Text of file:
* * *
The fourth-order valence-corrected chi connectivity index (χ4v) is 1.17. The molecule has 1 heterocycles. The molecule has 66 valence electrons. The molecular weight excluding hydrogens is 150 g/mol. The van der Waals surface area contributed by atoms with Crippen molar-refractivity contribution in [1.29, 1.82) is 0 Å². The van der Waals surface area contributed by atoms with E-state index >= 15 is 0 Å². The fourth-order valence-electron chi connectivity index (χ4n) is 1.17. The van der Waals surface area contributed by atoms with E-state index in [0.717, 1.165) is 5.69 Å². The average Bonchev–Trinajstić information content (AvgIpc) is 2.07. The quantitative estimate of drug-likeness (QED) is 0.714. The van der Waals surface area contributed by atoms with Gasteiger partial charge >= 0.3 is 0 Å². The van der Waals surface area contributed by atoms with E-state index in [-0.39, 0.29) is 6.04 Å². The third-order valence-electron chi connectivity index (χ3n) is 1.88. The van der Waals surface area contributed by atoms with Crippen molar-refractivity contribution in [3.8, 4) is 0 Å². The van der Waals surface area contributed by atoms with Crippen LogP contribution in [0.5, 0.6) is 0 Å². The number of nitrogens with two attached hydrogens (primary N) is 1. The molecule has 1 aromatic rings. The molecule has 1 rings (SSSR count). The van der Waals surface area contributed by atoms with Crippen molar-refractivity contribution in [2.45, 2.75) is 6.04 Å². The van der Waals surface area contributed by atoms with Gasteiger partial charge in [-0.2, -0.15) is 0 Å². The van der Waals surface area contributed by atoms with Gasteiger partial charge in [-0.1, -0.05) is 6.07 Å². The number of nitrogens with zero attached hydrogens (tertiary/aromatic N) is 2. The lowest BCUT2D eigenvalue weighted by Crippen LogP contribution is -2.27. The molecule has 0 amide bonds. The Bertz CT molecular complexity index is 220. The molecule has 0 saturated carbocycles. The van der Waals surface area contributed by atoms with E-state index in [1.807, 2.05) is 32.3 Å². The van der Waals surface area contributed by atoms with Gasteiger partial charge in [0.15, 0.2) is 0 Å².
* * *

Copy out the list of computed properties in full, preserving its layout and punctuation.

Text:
The fourth-order valence-corrected chi connectivity index (χ4v) is 1.17. The molecule has 1 heterocycles. The molecule has 66 valence electrons. The molecular weight excluding hydrogens is 150 g/mol. The van der Waals surface area contributed by atoms with Crippen molar-refractivity contribution in [1.29, 1.82) is 0 Å². The van der Waals surface area contributed by atoms with E-state index >= 15 is 0 Å². The fourth-order valence-electron chi connectivity index (χ4n) is 1.17. The van der Waals surface area contributed by atoms with E-state index in [0.717, 1.165) is 5.69 Å². The average Bonchev–Trinajstić information content (AvgIpc) is 2.07. The quantitative estimate of drug-likeness (QED) is 0.714. The van der Waals surface area contributed by atoms with Gasteiger partial charge >= 0.3 is 0 Å². The van der Waals surface area contributed by atoms with E-state index in [-0.39, 0.29) is 6.04 Å². The third-order valence-electron chi connectivity index (χ3n) is 1.88. The van der Waals surface area contributed by atoms with Crippen molar-refractivity contribution in [3.8, 4) is 0 Å². The van der Waals surface area contributed by atoms with Crippen LogP contribution in [0.5, 0.6) is 0 Å². The number of nitrogens with two attached hydrogens (primary N) is 1. The molecule has 1 aromatic rings. The molecule has 1 rings (SSSR count). The van der Waals surface area contributed by atoms with Crippen molar-refractivity contribution in [2.45, 2.75) is 6.04 Å². The van der Waals surface area contributed by atoms with Gasteiger partial charge in [-0.2, -0.15) is 0 Å². The van der Waals surface area contributed by atoms with Gasteiger partial charge in [-0.1, -0.05) is 6.07 Å². The number of nitrogens with zero attached hydrogens (tertiary/aromatic N) is 2. The lowest BCUT2D eigenvalue weighted by Crippen LogP contribution is -2.27. The molecule has 0 amide bonds. The Bertz CT molecular complexity index is 220. The molecule has 0 saturated carbocycles. The van der Waals surface area contributed by atoms with E-state index in [1.807, 2.05) is 32.3 Å². The van der Waals surface area contributed by atoms with Gasteiger partial charge in [0.15, 0.2) is 0 Å².